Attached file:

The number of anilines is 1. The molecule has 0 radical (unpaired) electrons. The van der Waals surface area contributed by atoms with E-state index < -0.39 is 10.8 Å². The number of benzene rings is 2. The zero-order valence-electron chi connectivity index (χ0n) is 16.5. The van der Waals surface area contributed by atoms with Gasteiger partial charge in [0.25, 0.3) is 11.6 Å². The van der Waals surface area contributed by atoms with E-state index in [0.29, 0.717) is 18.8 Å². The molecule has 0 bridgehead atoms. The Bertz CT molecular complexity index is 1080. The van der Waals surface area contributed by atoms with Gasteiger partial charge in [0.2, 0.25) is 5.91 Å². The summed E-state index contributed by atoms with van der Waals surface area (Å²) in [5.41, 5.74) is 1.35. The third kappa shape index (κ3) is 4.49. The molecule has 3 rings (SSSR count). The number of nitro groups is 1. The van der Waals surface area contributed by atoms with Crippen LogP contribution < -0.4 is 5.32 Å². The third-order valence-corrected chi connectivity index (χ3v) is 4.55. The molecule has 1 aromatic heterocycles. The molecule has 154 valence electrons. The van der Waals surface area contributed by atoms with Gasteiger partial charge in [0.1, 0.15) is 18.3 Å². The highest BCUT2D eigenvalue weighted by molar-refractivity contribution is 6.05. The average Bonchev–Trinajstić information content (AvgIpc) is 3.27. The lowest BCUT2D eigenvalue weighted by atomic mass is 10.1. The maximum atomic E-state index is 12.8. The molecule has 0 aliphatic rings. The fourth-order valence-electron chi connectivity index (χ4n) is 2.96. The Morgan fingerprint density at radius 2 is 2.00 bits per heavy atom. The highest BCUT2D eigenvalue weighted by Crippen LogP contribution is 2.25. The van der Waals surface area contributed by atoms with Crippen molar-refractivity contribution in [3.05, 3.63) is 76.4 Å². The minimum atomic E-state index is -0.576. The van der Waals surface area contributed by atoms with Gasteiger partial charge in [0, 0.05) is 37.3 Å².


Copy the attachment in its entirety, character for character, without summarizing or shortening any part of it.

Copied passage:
The number of anilines is 1. The molecule has 0 radical (unpaired) electrons. The van der Waals surface area contributed by atoms with E-state index < -0.39 is 10.8 Å². The number of benzene rings is 2. The zero-order valence-electron chi connectivity index (χ0n) is 16.5. The van der Waals surface area contributed by atoms with Gasteiger partial charge in [0.25, 0.3) is 11.6 Å². The van der Waals surface area contributed by atoms with E-state index in [0.29, 0.717) is 18.8 Å². The molecule has 0 bridgehead atoms. The Bertz CT molecular complexity index is 1080. The van der Waals surface area contributed by atoms with Gasteiger partial charge in [0.2, 0.25) is 5.91 Å². The summed E-state index contributed by atoms with van der Waals surface area (Å²) in [5.41, 5.74) is 1.35. The third kappa shape index (κ3) is 4.49. The molecule has 3 rings (SSSR count). The number of nitro groups is 1. The van der Waals surface area contributed by atoms with Crippen LogP contribution < -0.4 is 5.32 Å². The third-order valence-corrected chi connectivity index (χ3v) is 4.55. The molecule has 1 aromatic heterocycles. The molecule has 154 valence electrons. The van der Waals surface area contributed by atoms with Gasteiger partial charge in [0.1, 0.15) is 18.3 Å². The highest BCUT2D eigenvalue weighted by molar-refractivity contribution is 6.05. The average Bonchev–Trinajstić information content (AvgIpc) is 3.27. The lowest BCUT2D eigenvalue weighted by atomic mass is 10.1. The maximum atomic E-state index is 12.8. The molecule has 0 aliphatic rings. The fourth-order valence-electron chi connectivity index (χ4n) is 2.96. The Morgan fingerprint density at radius 2 is 2.00 bits per heavy atom. The highest BCUT2D eigenvalue weighted by Crippen LogP contribution is 2.25. The van der Waals surface area contributed by atoms with Crippen molar-refractivity contribution in [3.05, 3.63) is 76.4 Å². The minimum atomic E-state index is -0.576. The van der Waals surface area contributed by atoms with Gasteiger partial charge in [0, 0.05) is 37.3 Å².